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Again, the IRR is the same as the first two examples – 10%.  Again, the investment accumulates wealth for the investor at the same rate over the same time period despite having zero income in the first year and less income in years 2 and 3.  

A real estate investor presented with only the IRR, without knowing anything else about distribution schedule or business plan, would not be able to conclude which deal is best suited for his/her investment criteria. One of the keys to IRR analysis, though, is realizing that timing plays an important role. The time or duration of the investment hold period and the timing that cash distributions are paid to investors both have a big influence on this equation.


When bigger isn’t always better

It is often assumed that bigger is better – a 15% IRR is more attractive than a 10% IRR. However, one of the problems with using an IRR analysis is that it can be misleading if used alone. How an investor reaches that IRR also can be an important factor to consider when comparing real estate investment opportunities. While a bigger IRR might look good at face value, it is important for investors to look below the surface to see the terms and assumptions used to derive the IRR as well as also consider desire for operational distributions.  That is why investors often use IRR in conjunction with other metrics when analyzing the merits of a particular real estate investment offering.  In our next article, we will show how investors can quickly learn a lot about an investment simply by comparing the IRR to the average cash-on-cash return and the equity multiple.


A note on CrowdStreet’s standards

As we’ve seen, there are ways to manipulate the IRR based on how you calculate targeted returns. For instance, a sponsor might present a project-level IRR; however, this rate of return is not an apples-to-apples comparison with a net-to-investor IRR because it does not take into account sponsor fees and promotes.  In the cases where there are fees or promotes, the project-level IRR will be greater than the net-to-investor IRR, meaning the investor stands to receive less than what the project-level IRR might seem to represent.  On the CrowdStreet Marketplace, all IRR targets are net-to-investor unless explicitly stated otherwise.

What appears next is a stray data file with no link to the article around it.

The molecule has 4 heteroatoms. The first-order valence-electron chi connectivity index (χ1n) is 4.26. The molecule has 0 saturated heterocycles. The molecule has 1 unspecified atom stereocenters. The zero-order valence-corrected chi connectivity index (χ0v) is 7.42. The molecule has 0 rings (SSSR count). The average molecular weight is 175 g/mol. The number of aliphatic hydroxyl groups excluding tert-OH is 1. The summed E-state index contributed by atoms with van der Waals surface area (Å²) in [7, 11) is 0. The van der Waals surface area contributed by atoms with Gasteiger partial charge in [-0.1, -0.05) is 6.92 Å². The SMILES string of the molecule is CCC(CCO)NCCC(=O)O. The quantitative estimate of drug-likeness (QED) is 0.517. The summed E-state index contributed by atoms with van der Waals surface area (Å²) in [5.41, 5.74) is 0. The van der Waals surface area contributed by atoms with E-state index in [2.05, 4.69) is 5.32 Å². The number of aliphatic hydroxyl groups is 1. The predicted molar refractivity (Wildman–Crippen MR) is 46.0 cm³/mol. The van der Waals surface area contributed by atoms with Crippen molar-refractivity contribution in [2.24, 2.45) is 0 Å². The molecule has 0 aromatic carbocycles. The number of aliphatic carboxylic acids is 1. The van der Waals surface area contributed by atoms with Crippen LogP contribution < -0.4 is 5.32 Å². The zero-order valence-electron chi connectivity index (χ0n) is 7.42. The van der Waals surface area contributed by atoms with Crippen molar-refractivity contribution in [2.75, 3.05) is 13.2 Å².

Also, it has become fairly standard in the industry to calculate the IRR on an investment based on an annualized roll-up of what might actually be monthly or quarterly distributions.  Namely, the calculation assumes that cash flow is distributed once per year. This is done to make the presentation of material simpler, avoid confusion about how the IRR is calculated for any given deal and provide the most conservative interpretation of a series of annual targeted cash flows. Given the time sensitivity of the IRR, increasing the frequency of the distributions in the calculation (to quarterly or monthly) will increase the number and, actually, change it to a different formula known as an XIRR. This is one of the industry tricks that, when abused, can sometimes be labeled as “financial engineering”. The point is that when comparing IRR’s across multiple deals, be sure to check the type of IRR calculation for each deal to avoid falling prey to this potential trap. On the CrowdStreet Marketplace, all IRR projections are calculated on an annualized basis unless explicitly stated otherwise.